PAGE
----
REVIEW | Futuristic ‘Chaos Walking’ hard to hear, though story is interesting – Manhattan Mercury

Posted: March 18, 2021 at 12:31 am

The obvious lesson for filmmakers in the new science fiction thriller Chaos Walking is that sound recording is especially important to a story about hearing.

The men of the Prentice Town emit clouds of smoke from their heads as they think. The smoke usually carries spoken versions of their thoughts not things they actually say with their lips. Sometimes the smoke carries pictures of people they are thinking of.

They live on an Earth-like planet in the future. When they first arrived, perhaps twenty years before, there were women in their party. But the men, led by fur coat-sporting Prentice (Mads Mikkelsen), killed all the women. The explanation for this is spoken in dialog during the movie, and I couldnt hear it. The volume was too low.

When the movie is mostly about characters whose thoughts we can hear, the quality of the sound reproduction is paramount. But Chaos Walking has talking mixed low, and enough talking on top of talking that just about anyone will have trouble making out what is going on in the film.

The story is based on a novel that is usually shelved with adolescent series books. Peter Ness, the author of the books about these characters, co-wrote the screenplay.

But he wasnt responsible for the sound. One has to blame director Doug Liman, who we know from his movies Go, The Bourne Identity, and The Edge of Tomorrow. He is a capable if not a brilliant Hollywood director. Chaos Walking is not one of his more satisfactory films.

Even if we cant hear all the dialogue, though, we can still enjoy the story. In it another large space ship has traveled 80-some years from Earth to bring more settlers to the heavily-forested planet on which Prentice Town is one of the current colonies.

The heat shield on a landing capsule from that ship does not function correctly (or something) and settler Viola (played by the chilly Daisy Ridley) has to survive the crash. She is found hiding (in a barn, of course) by Todd (Tom Holland).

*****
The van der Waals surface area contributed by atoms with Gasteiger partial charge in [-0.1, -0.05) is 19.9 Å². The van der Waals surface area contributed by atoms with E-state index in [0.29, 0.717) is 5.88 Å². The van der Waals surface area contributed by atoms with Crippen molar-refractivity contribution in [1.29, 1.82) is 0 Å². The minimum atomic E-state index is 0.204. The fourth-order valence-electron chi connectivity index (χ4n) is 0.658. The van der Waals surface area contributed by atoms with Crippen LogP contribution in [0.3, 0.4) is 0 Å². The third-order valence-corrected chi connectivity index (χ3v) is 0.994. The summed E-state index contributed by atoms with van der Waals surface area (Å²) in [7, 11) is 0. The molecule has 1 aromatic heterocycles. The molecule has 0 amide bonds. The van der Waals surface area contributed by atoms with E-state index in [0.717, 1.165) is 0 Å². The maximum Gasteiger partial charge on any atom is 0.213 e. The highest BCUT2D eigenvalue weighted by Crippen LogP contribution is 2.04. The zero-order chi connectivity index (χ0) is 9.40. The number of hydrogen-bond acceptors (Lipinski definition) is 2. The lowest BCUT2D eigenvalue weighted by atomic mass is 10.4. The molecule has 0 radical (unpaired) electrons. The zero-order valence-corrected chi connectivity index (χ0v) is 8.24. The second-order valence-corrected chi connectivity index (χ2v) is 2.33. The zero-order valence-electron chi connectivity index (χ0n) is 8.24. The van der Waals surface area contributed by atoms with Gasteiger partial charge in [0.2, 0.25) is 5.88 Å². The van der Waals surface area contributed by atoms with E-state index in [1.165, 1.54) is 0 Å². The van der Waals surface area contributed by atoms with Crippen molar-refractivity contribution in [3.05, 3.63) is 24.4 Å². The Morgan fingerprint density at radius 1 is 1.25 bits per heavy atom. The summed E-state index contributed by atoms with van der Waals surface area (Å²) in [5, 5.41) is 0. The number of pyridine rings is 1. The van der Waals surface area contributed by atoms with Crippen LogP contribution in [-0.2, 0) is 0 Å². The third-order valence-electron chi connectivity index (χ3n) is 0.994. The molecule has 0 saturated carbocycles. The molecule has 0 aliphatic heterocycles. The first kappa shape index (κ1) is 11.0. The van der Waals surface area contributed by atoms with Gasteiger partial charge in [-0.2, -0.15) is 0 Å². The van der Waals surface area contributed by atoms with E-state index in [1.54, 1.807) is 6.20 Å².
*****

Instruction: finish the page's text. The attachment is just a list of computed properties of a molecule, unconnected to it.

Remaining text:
The ruling party from town want to control Viola (for reasons lost in the sound recording). Especially anti-woman is firebrand Aaron (David Oyelowo). There is an American in the castpop singer Nick Jonas. Not that his character is in any way important to the plot.

Of course double-talking Todd helps Viola to escape the posse Prentice has gathered. Much of the film is a record of their traveling adventures. The only interesting scene is a fight between Todd and a one-armed representative of the blackened natives of the planet.

This seems as if it would be a great opening for a discussion of dispossession by conquest, among other issues. But the movie seems to ignore this big chance, if I heard it right.

The escaping pair land in a different village, one sufficiently hospitable that Prentices gang attacks it. And then the pursuit continues, eventually leading us to a technology repair scene (acrophobia prompting) and a duel at the climax.

No, theres probably enough story here, even if many of its elements will be familiar to movie-goers.

But the other problem with the film is that the cast doesnt include any likable actors. One doesnt sympathize with Ridley or Holland. The only actor one likes in the movie is the dog. Now guess what happens to him.

Read this article:
REVIEW | Futuristic 'Chaos Walking' hard to hear, though story is interesting - Manhattan Mercury

Related Post